Birth of a Nation follows Nat Turner (Nate Parker), a slave who lives on a plantation owned by a very fair (by slave-owner standards) and generally gentle man named Samuel Turner (Armie Hammer). Nat, who can read, is a preacher and holds services for the slaves on the plantation. With discontent and whispers of insurrection sweeping across the state of Virginia, Samuel receives a paid offer to let Nat go around and preach to the slaves on the other plantations. In dire need of extra money, Samuel accepts and begins to tour Nat around. Having never been exposed to serious wrongdoings, Nat realizes how bad other slaves are treated and comes to the realization that he can no longer stand idle and preach the word of the Lord. Eventually, he decides to plan a rebellion in the hopes of freeing his people.
The film is directed, written and stars Nate Parker as the lead, in what can only be described as a powerful debut for someone who has never wrote or directed a feature before. In fact, he was able to get some very strong performances out of nearly every cast member, including Armie Hammer who I find to be very hit or miss.
Birth of a Nation is a film that couldn’t be more relevant in a day where the Black Lives Matter movement is a top talking point across the country. I wasn’t very familiar with the story of Nat Turner and while the film’s story may be conventional in the way it’s told, it is still fascinating and very engaging. There isn’t one moment in the film where you are not on Nat’s side even when he reaches his tipping point and decides to take matters into his own hands. The pacing of the film and the way Nat is educated about the society which he lives in is one of the reasons why the movie is able to pull you in and move you along at any pace it so desires.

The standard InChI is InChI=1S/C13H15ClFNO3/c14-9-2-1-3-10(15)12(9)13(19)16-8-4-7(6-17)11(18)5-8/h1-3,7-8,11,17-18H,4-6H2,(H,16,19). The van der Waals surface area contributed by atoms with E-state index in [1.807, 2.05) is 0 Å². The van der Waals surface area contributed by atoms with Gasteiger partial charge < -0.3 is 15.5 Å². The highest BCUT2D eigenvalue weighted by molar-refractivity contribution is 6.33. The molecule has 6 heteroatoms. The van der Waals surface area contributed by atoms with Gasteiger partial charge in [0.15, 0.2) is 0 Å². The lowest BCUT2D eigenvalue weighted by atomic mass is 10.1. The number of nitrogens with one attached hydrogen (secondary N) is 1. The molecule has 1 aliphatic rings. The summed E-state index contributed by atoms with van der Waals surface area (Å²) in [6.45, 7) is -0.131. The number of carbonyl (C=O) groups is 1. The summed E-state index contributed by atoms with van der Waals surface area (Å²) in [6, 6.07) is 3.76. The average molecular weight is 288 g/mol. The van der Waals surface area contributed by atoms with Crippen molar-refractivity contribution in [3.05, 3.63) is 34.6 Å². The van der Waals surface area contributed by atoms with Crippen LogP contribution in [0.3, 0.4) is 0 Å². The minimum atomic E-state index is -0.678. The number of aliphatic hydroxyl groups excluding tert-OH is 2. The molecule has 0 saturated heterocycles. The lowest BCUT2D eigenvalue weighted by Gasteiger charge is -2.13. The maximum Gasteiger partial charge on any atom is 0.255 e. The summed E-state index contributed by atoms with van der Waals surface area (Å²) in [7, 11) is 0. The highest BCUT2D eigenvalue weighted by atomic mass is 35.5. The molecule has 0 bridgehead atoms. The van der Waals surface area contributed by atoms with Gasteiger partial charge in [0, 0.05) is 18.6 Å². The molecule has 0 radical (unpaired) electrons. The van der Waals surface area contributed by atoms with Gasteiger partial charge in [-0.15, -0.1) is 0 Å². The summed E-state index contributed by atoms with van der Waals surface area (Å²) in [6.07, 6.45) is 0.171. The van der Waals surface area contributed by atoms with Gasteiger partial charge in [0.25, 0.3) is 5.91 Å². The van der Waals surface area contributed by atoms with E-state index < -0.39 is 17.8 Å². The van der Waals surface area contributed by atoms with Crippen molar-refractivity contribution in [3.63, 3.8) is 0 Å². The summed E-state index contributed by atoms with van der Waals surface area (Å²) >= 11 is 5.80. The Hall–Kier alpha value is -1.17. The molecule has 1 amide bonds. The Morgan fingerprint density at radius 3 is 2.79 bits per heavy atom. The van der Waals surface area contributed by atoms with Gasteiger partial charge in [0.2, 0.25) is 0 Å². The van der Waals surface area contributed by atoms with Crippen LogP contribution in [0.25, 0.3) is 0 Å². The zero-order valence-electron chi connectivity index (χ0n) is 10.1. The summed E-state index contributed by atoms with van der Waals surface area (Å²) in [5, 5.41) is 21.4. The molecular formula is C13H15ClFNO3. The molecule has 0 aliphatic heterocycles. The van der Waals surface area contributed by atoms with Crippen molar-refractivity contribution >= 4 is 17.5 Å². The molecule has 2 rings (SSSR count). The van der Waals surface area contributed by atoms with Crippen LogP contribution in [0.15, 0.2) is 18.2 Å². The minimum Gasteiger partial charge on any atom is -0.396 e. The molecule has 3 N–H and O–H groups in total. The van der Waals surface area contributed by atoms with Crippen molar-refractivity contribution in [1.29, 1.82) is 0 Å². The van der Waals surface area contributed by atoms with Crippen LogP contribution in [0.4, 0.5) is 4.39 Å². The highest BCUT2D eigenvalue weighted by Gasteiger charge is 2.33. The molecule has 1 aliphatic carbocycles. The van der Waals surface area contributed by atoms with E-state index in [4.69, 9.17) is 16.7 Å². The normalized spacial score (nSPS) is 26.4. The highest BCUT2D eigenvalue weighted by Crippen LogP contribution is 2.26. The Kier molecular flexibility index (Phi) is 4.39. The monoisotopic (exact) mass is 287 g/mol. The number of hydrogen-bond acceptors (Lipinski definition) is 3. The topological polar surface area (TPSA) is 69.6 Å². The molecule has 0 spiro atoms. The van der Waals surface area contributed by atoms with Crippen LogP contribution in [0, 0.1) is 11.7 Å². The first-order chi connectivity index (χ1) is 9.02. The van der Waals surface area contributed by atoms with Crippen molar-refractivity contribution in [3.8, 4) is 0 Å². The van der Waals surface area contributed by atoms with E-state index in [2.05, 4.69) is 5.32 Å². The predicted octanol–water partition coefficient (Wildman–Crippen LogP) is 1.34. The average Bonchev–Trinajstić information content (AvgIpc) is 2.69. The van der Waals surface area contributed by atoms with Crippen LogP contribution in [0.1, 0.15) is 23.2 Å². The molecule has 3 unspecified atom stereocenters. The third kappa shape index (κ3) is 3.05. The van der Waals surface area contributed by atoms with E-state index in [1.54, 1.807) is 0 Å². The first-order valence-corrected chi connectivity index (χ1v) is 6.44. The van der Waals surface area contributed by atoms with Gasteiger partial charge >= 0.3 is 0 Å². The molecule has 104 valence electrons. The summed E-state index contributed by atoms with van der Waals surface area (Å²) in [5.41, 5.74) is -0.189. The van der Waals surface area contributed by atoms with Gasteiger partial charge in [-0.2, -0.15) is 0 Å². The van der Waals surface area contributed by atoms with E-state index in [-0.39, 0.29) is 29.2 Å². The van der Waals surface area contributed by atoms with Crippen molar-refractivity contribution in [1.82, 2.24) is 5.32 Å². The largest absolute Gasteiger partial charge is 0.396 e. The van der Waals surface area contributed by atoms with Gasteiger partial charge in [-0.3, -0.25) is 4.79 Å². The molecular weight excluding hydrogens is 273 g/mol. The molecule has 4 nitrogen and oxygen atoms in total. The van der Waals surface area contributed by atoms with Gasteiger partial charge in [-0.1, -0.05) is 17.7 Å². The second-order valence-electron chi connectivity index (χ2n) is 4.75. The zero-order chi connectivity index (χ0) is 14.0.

The biggest revelation to me, and the moment where Nat became a truly independent and free-thinking slave, was when he had an opportunity to read other parts of the bible. Nat’s bible was always with him and as the local slave preacher he had only been allowed to read certain passages, passages that granted people the right to enslave others and discipline them, but when he began to read everything else, that’s when his eyes truly opened. That’s when he went from his master’s favorite to getting the whip for disobeying and talking back to the white priest. After taking the punishment, he doesn’t’ let the white folks see him in pain and manages to persevere no matter how painful it is. It’s a scene that is briefly unbalanced, but it’s such an important moment because it’s where he officially decides that he won’t take this living situation anymore, that something has to be done.
That moment is truly significant and one that correlates well with what’s happening on the streets today. People are standing up even in the face of violence and saying and doing what needs to be said and done (for the most part retaliating without violence). I don’t want the film to spread the wrong message but I do think for people who aren’t black, it’s an important film to see to help bring a bit more clarity to the current situation. While 12 Years a Slave was a deeper and better film overall, this one is more applicable to helping people connect the dots and help others see why this current movement is so important.
Between the Black Lives Matter movement and the ongoing issue of diversity in Hollywood, Birth of a Nation is more than just another slave film, it’s one with multiple messages that will hopefully resonate in a positive way deeply with those that see it. Apart from its correlations to modern day society, the film itself has a solid script, is very well directed, superbly acted, and beautifully shot, culminating in a high quality, Oscar caliber film that’s sure to make waves when it hits theaters later this week.